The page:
The once-secret key declassified footnotes:

⦁ No. 350. The FBI Crossfire Hurricane team was told on Jan. 12, 2017, that information about former Trump attorney Michael Cohen was Russian disinformation. Mr. Steele’s sensational claim was that Cohen secretly traveled to Prague in August 2016 to meet aides of Russian President Vladimir Putin and pay hush money to computer hackers. The trip never happened, the FBI concluded.

⦁ No. 350. U.S. intelligence told the FBI in February that the story about Mr. Trump and the Moscow hotel room in 2013 came from the Russian intelligence service.

⦁ No. 339. The source who provided allegations that Trump campaign volunteer Carter Page met in Moscow with two Putin associates was tied to Russian intelligence. The Mueller report cleared Mr. Page.

⦁ No. 342. U.S. intelligence told the FBI that two people affiliated with Russian intelligence knew in July 2016 that Mr. Steele had taken on the Democratic Party project to sink candidate Trump.

Analysts say the heads-up gave the Kremlin ample time to penetrate Mr. Steele’s operation and plant fake news.

⦁ No. 347. One of Mr. Steele’s sources had contacts with the Russian presidential administration, Mr. Putin’s personal staff, in June and July 2016. This sub-source favored candidate Clinton.

⦁ No. 302. A dossier source identified in the Horowitz report as “Person 1” had historical ties to the Russian intelligence service.

The bottom line: Mr. Putin interfered in the 2016 election by ordering his intelligence forces to hack computers and spew anti-Clinton social media. Russia also interfered on the other side by filling a dossier used by the FBI, the Justice Department and liberal news media with lies about Mr. Trump that have haunted his presidency. Mr. Barr said in a Fox News interview that the FBI “sabotaged” the Trump White House.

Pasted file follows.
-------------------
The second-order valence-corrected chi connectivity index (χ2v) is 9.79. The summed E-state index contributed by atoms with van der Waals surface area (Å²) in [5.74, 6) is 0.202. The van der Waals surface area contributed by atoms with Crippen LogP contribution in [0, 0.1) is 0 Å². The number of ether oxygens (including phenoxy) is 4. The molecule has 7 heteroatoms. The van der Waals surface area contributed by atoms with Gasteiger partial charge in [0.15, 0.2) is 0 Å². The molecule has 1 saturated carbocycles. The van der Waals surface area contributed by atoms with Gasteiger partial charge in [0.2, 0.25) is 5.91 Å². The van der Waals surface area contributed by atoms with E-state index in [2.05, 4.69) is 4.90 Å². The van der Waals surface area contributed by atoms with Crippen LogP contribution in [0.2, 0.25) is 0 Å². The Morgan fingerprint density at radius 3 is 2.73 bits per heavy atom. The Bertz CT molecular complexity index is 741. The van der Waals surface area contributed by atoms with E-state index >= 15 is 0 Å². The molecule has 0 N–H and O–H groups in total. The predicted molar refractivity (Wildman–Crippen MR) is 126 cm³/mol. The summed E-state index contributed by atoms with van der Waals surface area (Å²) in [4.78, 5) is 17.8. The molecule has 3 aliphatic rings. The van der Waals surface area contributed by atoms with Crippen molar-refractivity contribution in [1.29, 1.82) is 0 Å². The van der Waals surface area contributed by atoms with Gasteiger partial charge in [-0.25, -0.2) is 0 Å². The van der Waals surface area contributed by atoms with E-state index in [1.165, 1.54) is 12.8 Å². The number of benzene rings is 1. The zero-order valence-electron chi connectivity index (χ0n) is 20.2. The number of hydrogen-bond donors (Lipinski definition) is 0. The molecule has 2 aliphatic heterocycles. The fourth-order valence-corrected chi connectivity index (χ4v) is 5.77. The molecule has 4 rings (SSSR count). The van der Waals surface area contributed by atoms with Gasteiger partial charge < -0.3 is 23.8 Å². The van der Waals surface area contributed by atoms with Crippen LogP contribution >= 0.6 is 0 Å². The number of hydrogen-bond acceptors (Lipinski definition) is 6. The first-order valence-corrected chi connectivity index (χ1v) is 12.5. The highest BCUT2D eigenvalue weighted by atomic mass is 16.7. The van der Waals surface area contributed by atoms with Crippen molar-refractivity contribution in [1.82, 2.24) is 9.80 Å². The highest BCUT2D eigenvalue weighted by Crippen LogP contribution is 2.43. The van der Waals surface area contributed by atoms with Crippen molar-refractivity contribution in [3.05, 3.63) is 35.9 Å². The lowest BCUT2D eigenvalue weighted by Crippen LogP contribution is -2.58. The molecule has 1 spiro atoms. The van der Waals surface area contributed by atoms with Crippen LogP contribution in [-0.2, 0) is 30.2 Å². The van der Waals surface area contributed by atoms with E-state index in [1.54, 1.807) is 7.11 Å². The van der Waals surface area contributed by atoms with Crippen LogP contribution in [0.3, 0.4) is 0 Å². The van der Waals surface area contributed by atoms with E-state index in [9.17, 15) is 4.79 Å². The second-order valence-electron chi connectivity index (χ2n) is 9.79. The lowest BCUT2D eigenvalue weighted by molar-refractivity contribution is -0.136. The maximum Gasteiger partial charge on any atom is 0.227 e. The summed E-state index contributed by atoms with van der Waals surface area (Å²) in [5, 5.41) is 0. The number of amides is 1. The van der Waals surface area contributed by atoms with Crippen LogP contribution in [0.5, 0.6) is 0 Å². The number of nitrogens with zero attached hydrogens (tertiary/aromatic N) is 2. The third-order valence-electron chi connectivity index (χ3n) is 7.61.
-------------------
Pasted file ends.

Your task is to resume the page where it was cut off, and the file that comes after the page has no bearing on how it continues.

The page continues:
Daniel Hoffman, a former CIA officer and Moscow station chief, told The Washington Times that exposing the footnotes is a good defense against further Russian meddling.

“It’s really important for our citizens to know the extent to which Russia is trying to interfere in our political process, and this looks like it was just another way where they were trying to use the Steele so-called dossier as a conduit to pass disinformation,” Mr. Hoffman said.

Mr. Hoffman wrote in 2018 that Russia likely would have detected what Mr. Steele was doing — and now the public knows that it did.

Mr. Grenell, the acting U.S. intelligence chief, has been notable in other ways. He has begun an agenda to pare down the staff at the director of national intelligence headquarters, as well as at the National Counterterrorism Center. The argument is that some positions are duplicative and could be better used in intelligence agencies or abroad.

Rep. Adam B. Schiff, California Democrat and chairman of the House Permanent Select Committee on Intelligence, is opposing the drawdown. He wrote a letter to Mr. Grenell on April 7 saying the reorganization plan needs congressional oversight. The letter was leaked to the news media.

Perhaps in the past the DNI would have responded simply in a letter. Mr. Grenell responded on Twitter, with veiled reference to Republican complaints that Mr. Schiff’s committee Democrats leak constantly, sometimes inaccurately.

“His letter was sent to the press before it was sent to me,” Mr. Grenell tweeted. “These press leaks politicizing the intelligence community must stop.”

In 2017, Mr. Schiff was a big fan of Mr. Steele’s dossier. He read from it at a March 2017 hearing as he questioned then-FBI Director James B. Comey. Mr. Schiff defended Mr. Steele, and other committee Democrats portrayed the former MI6 Moscow-based spy as a first-rate intelligence officer.

The Washington Times asked Mr. Schiff’s spokesman for reaction to new disclosures that Russia fed disinformation into the dossier. The spokesman didn’t reply.

“There is a lot of bureaucratic resistance to these declassifications, but Grenell made it a priority,” said a Republican congressional staffer. “He’s got the guts to say, ‘Just get it done.’”

• Rowan Scarborough can be reached at rscarborough@washingtontimes.com.